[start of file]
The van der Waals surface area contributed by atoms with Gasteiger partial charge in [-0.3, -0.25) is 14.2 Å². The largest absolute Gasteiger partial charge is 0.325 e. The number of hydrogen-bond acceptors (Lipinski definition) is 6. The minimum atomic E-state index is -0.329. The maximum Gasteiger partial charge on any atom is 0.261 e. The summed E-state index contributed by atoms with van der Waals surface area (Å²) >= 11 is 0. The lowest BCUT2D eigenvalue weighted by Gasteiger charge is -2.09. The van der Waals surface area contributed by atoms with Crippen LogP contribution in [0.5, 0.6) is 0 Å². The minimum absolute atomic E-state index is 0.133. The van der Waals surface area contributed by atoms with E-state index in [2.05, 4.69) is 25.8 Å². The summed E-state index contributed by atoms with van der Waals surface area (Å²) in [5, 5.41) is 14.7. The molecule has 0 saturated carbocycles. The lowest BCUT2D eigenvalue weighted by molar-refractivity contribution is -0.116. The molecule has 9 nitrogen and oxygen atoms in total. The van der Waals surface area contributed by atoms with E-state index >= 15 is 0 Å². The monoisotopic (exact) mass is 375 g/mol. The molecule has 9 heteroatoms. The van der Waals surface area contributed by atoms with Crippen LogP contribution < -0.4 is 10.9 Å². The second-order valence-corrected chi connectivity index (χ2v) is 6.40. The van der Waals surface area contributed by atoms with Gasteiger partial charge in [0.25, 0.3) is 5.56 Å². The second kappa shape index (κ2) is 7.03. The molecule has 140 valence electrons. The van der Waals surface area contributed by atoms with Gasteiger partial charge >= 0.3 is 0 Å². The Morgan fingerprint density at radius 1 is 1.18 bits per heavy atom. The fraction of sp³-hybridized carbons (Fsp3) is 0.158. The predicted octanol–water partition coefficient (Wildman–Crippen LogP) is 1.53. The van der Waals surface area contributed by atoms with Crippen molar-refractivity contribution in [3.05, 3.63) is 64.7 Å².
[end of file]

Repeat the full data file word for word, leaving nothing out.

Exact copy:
The van der Waals surface area contributed by atoms with Gasteiger partial charge in [-0.3, -0.25) is 14.2 Å². The largest absolute Gasteiger partial charge is 0.325 e. The number of hydrogen-bond acceptors (Lipinski definition) is 6. The minimum atomic E-state index is -0.329. The maximum Gasteiger partial charge on any atom is 0.261 e. The summed E-state index contributed by atoms with van der Waals surface area (Å²) >= 11 is 0. The lowest BCUT2D eigenvalue weighted by Gasteiger charge is -2.09. The van der Waals surface area contributed by atoms with Crippen LogP contribution in [0.5, 0.6) is 0 Å². The minimum absolute atomic E-state index is 0.133. The van der Waals surface area contributed by atoms with E-state index in [2.05, 4.69) is 25.8 Å². The summed E-state index contributed by atoms with van der Waals surface area (Å²) in [5, 5.41) is 14.7. The molecule has 0 saturated carbocycles. The lowest BCUT2D eigenvalue weighted by molar-refractivity contribution is -0.116. The molecule has 9 nitrogen and oxygen atoms in total. The van der Waals surface area contributed by atoms with E-state index >= 15 is 0 Å². The monoisotopic (exact) mass is 375 g/mol. The molecule has 9 heteroatoms. The van der Waals surface area contributed by atoms with Crippen LogP contribution < -0.4 is 10.9 Å². The second-order valence-corrected chi connectivity index (χ2v) is 6.40. The van der Waals surface area contributed by atoms with Gasteiger partial charge in [0.25, 0.3) is 5.56 Å². The second kappa shape index (κ2) is 7.03. The molecule has 140 valence electrons. The van der Waals surface area contributed by atoms with Gasteiger partial charge >= 0.3 is 0 Å². The Morgan fingerprint density at radius 1 is 1.18 bits per heavy atom. The fraction of sp³-hybridized carbons (Fsp3) is 0.158. The predicted octanol–water partition coefficient (Wildman–Crippen LogP) is 1.53. The van der Waals surface area contributed by atoms with Crippen molar-refractivity contribution in [3.05, 3.63) is 64.7 Å².